Darwin’s theory of evolution makes us evaluate the way in which human beings relate to the whole animal kingdom and how we have evolved as a species. The study of the human race and the nuclear family is fascinating. However, many of us who are donor-conceived have an overwhelming sense of loss or disconnection. We may well have one side of our family to whom we can relate but even they have nuclear families which are not the same as ours. I always knew that I did not relate too well to my adopted brother as we were very different people, but that I had a very strong connection to my mother’s family. I admired and loved my father’s family but there was not the same closeness when my cousins and I grew up. As my father died when I was at school, I never had time to explore our relationship in the way I would have liked.
When I was diagnosed with lymphoma I realised I would need to let my son and daughter know more about their family – not doing a family tree but explaining about family members, personalities etc. for when they had children of their own. This is when I started to look more closely at my family and relationships. I realised that once my father’s brothers and sisters had died, the closeness was lost with my paternal cousins and that although the family was very middle class, in fact they were very different from me.
This year my mother confirmed to me that I was donor-conceived. It was a shock but not really a surprise. Once I started looking at my life and relationships more honestly, I could see all the anomalies to which I had closed my eyes. Once you have children, you start to look much more at where they and you come from. Our heritage becomes very, very important. Nowadays, we have moved away from the 1960s with its insistence that everything is influenced by our environment. We are realising, not just from an anecdotal point of view, but from scientific study, that genetics account for more and more of our behaviour, talents, personality and physique.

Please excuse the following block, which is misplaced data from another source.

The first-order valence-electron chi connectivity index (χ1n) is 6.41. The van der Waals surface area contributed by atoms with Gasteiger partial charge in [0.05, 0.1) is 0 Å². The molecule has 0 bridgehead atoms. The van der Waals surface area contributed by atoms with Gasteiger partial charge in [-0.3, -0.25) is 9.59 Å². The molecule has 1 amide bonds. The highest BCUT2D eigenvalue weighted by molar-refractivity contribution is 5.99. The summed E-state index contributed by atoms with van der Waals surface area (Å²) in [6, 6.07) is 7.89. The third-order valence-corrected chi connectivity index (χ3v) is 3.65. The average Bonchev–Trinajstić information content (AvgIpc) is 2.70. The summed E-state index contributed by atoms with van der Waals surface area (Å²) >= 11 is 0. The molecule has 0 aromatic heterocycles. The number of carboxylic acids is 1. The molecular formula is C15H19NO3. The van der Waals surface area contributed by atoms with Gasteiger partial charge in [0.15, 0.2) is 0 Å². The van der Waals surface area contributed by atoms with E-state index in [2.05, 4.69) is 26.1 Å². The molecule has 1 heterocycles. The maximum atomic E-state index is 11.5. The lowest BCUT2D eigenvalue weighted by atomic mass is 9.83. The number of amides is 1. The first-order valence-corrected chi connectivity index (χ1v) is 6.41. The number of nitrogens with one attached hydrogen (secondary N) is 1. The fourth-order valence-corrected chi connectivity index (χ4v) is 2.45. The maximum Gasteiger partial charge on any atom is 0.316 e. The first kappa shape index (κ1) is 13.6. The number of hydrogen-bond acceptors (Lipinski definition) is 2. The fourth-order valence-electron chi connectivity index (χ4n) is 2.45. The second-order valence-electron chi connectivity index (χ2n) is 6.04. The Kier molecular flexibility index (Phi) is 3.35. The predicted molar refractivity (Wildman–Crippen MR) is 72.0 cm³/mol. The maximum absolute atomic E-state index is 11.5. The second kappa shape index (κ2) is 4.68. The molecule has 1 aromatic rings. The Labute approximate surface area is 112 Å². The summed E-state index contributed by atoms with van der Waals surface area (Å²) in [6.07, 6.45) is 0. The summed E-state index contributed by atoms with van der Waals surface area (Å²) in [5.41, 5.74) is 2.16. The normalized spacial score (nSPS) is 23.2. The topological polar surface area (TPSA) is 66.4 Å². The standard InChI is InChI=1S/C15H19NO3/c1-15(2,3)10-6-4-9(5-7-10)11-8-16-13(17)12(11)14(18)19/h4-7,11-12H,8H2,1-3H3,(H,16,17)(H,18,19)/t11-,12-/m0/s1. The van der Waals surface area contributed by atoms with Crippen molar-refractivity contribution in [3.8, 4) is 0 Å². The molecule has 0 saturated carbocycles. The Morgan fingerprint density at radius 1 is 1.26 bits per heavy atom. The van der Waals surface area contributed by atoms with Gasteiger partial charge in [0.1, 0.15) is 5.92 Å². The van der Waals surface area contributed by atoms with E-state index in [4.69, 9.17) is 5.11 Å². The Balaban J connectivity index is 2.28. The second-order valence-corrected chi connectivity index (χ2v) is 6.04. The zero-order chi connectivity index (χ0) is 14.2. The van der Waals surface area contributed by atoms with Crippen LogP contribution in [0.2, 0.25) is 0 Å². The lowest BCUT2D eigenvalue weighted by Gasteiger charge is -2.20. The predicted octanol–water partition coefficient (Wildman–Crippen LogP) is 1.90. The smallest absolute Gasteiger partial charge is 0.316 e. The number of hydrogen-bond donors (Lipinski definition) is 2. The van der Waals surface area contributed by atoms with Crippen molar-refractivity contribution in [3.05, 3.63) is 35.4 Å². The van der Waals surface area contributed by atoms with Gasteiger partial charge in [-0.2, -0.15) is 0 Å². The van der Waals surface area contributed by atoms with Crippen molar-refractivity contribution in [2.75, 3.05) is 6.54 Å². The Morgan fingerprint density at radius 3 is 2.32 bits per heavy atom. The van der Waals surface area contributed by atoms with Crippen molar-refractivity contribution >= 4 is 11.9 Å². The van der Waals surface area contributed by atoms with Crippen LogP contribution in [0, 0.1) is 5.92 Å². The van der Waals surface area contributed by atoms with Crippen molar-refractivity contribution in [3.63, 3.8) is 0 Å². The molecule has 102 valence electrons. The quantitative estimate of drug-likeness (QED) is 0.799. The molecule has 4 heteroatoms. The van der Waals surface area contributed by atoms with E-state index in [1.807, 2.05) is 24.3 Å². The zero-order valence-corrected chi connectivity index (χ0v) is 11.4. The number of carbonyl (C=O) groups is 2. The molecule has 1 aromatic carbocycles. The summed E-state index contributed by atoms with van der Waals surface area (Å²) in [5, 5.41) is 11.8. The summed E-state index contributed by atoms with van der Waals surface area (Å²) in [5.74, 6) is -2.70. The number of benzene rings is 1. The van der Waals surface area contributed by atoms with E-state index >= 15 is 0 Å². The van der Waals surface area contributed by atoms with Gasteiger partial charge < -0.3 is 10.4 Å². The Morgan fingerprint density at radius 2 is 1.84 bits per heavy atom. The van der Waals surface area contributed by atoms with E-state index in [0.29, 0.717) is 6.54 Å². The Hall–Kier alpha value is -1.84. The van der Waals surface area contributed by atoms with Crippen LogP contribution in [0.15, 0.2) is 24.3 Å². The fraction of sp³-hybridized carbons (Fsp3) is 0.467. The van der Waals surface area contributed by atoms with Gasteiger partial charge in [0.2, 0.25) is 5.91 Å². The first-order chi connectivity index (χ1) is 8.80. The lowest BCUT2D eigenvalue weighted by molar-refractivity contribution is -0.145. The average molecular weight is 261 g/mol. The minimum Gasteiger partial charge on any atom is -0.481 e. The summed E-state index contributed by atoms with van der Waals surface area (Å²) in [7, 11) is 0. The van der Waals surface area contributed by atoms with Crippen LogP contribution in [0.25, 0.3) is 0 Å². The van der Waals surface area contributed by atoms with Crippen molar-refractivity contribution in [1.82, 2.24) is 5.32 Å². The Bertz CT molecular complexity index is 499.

This is why it is important for us to convey to other people that deliberately creating children who are designed to be separate from their genetic and cultural backgrounds is cruel. Recently a number of us were thrilled to learn another donor-conceived adult had discovered a half-sibling. We understand the joy it must give and it gives hope that such a discovery may be possible for other donor-conceived people, despite a deliberate policy by the medical profession and others to ignore our deep-rooted needs. Our right to be genetically in touch with our families is just as important as the needs of infertile couples to have children. However, our needs are not given the same prominence. This is not only because infertile couples are more vocal, but an industry exists and professional careers are being made on the back of infertility.
We are making much of Darwin’s anniversary this year – a pity we don’t really take on board what natural selection really means. This does not mean that infertility should not be helped, any more than illnesses should not be cured, but it should not be done at the expense of damage to other people.